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These Are The Troops Most Affected By The Military's Worsening Sleep Problem
The U.S. military's sleep problem is getting worse, and it's hurting certain troops more than others.
Instances of insomnia among military personnel have nearly quadrupled in the last decade, rising from 16 reported cases in every 1,000 troops in 2005 to 75 in every 1,000 in 2014, a 372% increase, according to a new study published in the Journal of Sleep Research.
Cases of obstructive sleep apnea — blockages in the upper airway that affect breathing — have seen a five-fold increase, rising from 44 cases in every 1,000 troops in 2005 to 273 in every 1,000 in 2014, a 517% jump.
Overall, the incidence of the two disorders among service members is nearly double that of the U.S. civilian population.
“Sleep disorders are a serious problem that interferes with the ability of soldiers to do their jobs effectively,” study author Harris Lieberman of the U.S. Army Research Institute of Environmental Medicine told Reuters. “When you’re sleep deprived, you can’t use your brain in the way soldiers need to do … You’re unable to think at the level you can perform at when well-rested.”
If this research is correct, the results suggest that out of the total U.S. military population of 1.4 million personnel, some 105,000 were dealing with insomnia and 382,200 with sleep apnea — which would mean that, as of 2014, nearly a third of America’s fighting force isn’t getting adequate sleep.
The impact of sleep issues isn’t spread equally across the armed forces. The study reveals that while men tend to experience higher rates of sleep apnea, it’s women who have to deal with insomnia most. Generally, African-Americans, senior enlisted personnel, Army personnel, and all individuals over the age of 40 disproportionately report falling victim to both disorders.
The findings support the results of a 2015 RAND Corporation study on sleep problems in the U.S. military, in which nearly half the service members surveyed reported “clinically significant” poor sleep quality. Only 37% of service members reported getting the recommended eight hours of sack time each night.
This is a big problem for the Department of Defense. Pentagon research has shown for years that poor sleep patterns negatively impact operational readiness and future health and well-being. The 2015 RAND study found that 33% of service members reported feeling fatigued more than 3 times a week due to lack of sleep, while 51% reported some sort of sleep-related impact on their daily responsibilities.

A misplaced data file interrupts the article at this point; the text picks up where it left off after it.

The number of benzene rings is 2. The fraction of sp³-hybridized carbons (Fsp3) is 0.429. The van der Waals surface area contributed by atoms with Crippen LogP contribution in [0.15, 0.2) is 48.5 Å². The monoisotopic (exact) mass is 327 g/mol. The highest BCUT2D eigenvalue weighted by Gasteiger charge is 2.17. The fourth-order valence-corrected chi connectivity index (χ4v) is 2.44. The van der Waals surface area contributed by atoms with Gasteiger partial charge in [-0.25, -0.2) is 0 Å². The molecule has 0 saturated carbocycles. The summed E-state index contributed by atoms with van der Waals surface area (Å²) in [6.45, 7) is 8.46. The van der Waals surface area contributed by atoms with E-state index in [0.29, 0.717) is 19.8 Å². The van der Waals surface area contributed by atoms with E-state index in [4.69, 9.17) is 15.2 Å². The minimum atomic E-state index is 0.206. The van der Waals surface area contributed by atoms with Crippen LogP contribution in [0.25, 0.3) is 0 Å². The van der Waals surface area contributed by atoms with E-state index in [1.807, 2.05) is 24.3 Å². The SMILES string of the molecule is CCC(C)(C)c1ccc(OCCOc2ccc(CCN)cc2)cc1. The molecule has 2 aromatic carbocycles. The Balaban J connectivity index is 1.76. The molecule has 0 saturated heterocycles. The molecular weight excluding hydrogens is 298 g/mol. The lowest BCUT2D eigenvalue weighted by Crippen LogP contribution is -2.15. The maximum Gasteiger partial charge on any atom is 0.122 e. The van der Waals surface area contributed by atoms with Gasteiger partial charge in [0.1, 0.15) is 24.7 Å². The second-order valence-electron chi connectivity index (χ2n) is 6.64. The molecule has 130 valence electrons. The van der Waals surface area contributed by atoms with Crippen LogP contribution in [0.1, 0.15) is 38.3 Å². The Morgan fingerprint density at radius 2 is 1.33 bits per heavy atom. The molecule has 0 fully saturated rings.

The RAND study also suggests that clinical fatigue creates a vicious cycle of chemical dependence among service members, in which troops use energy drinks and other stimulants to make up for their sleep debt and turn to sleep aids to help them finally conk out at night:
A prior study by Joint Mental Health Advisory Team 7, established to assess the behavioral health and treatment of deployed forces, found that almost 50 percent of deployed servicemembers used energy drinks on a daily basis.
Less is known, however, about how frequently servicemembers use these products after returning home. In the RAND sample, only 8–10 percent reported daily use of energy drinks, but service members in the sample tended to be older, all were married, and most were not currently deployed, which could help to explain the differences between the RAND and Joint Mental Health Advisory Team studies.
The use of sleep medications was more common: More than 18 percent of servicemembers surveyed reported using sleep medications in the past month, which is consistent with use among the general population.
While RAND noted at the time that the “efficacy and safety” of medical supplements in military settings hasn’t been fully explored, chronic use is likely to contribute to long-term health problems, which could pose a big problem down the line for a VA already facing increasing health-care costs.
But the pressing problem isn’t future health-care costs: It’s operational readiness downrange. And with sleep disorders on the rise, American combat troops aren’t nearly as sharp and efficient as they should be — a condition that could come with deadly consequences.
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